Noteworthy: Penguin & the Teen Book Community
Friday 8th June 2007, London Penguin UK today announced the launch of a pioneering online book community for teenagers. Spinebreakers.co.uk will be a stimulating and entertaining portal into the world of books, run by teenagers themselves. Editorial control of the site will be in the hands of a core editorial team of nine teenagers aged between 13 and 18 years, supported by a large network of contributing teen editors from across the UK.
The teen editors will begin bringing the site to life in July with an
intensive four-week internship at youth marketing agency Livity who
Penguin have teamed up with to create spinebreakers.co.uk. Working with
journalists, authors, editors and web designers, the teen team will
produce a wide variety of multi-media content including video and audio
reviews, alternative book jackets and endings, soundtracks, author
interviews, podcasts, blogs, short stories and much more.
A recently commissioned Penguin survey into teen reading habits showed the following results:
- Three in four teenagers get their information on books from the
internet and wished there was more information on books available to
them on the internet.
- Nearly 44% of surveyed teens never or rarely visit a chain bookshop and 68% never or rarely visit an independent bookshop.
- 69% of teens think they will be doing more reading online in the future.
- Teens who rate reading as cool are the most frequent visitors to social networking sites.
Anna Rafferty, Penguin’s Online Marketing Director, said: “Publishers
and the book trade are failing to reach teenagers via traditional
methods of marketing and have been slow to create a space on or off
line where teenagers can interact with books. Penguin is taking the
lead, making books a far more attractive proposition in a crowded teen
market place, harnessing their creativity, getting them involved in the
creative process and hopefully making them readers for life.”
The teen team will have the opportunity to discuss, debate and interact
with Penguin’s rich source of publishing from contemporary titles such
as Meg Rosoff’s Just in Case, Nick Hornby’s first book for teenagers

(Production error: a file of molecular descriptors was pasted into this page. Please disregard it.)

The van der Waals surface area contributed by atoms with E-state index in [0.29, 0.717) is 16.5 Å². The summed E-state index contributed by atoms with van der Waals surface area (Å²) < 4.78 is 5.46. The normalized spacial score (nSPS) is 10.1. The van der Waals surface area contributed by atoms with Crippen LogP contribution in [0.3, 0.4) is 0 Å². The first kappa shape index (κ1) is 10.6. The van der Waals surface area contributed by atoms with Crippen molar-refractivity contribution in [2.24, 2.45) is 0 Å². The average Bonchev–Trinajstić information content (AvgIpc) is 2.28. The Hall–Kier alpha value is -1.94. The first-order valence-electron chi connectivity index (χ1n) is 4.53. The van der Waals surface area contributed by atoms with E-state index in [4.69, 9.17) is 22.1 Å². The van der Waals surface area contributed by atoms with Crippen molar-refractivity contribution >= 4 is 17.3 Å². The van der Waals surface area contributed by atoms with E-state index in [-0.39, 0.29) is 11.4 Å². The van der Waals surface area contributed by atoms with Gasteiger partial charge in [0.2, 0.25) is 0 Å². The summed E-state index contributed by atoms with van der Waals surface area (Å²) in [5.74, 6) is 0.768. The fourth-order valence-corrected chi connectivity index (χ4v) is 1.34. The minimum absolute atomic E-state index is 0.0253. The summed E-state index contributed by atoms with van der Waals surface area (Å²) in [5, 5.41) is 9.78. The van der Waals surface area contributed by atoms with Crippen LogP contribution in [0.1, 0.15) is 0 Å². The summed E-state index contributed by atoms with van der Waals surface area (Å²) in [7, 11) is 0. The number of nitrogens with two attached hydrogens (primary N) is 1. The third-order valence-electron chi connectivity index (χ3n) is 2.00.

Slam, Eric Schlosser’s Fast Food Nation to classics such as J.D
Salinger’s Catcher in the Rye and Kerouac’s On the Road.
“Spinebreakers.co.uk will take the user from the page to the web and
vice versa,” says Rafferty. “There will be a seamless collaboration
between Penguin’s unbeatable pool of writing, design and publishing
talent and the ever-expanding legion of creative, internet savvy
teenagers around the world.”
Mahta Hassanzadeh, aged 18, said: “Getting teenagers involved with the
running of the website is an excellent idea! It encourages more
teenagers to participate in schemes where they can get hands on
experience in a field they may want to go into in the future. Also, the
fact that teenagers are so heavily involved in the project could make
creative writing and reading more appealing to other teens.”
“There aren’t many sites where teens can share and discuss their ideas
about the books that they have read, and this is a great chance to do
so.” says Aijamal Bahibek Kizi, aged 15. “Sometimes you have read a
book and none of your friends know about it and you are dying to talk
to someone, and this is just a great place to do so. Plus you can find
out a lot about other books that may be interesting to you that you
don’t know about.”
Spinebreakers.co.uk launches September 2007.
Note: Says nothing about anyone instructing teens on how to self govern/moderate/screen. Granted, U13s are not invited. Probably the best course of action since they’re the hardest group to tackle. Perhaps if this site does well, they can open one for the younger tater tots. We’ve got kids on our site every day yearning to chat about their favorite books. Probably not the same length or depth as the teens will on spinebreakers, but the tweens are still out there and are consumers.
First and foremost: I think this exciting.
I’ll be watching spinebreakers.co.uk like a bandit. Why? Because it’s a kickin’ idea overall. It will be interesting to see how they engage, illicit, empower, and protect.
(Okay, off to Covent Garden for Coronation Chicken sandwiches, mmmm lol)
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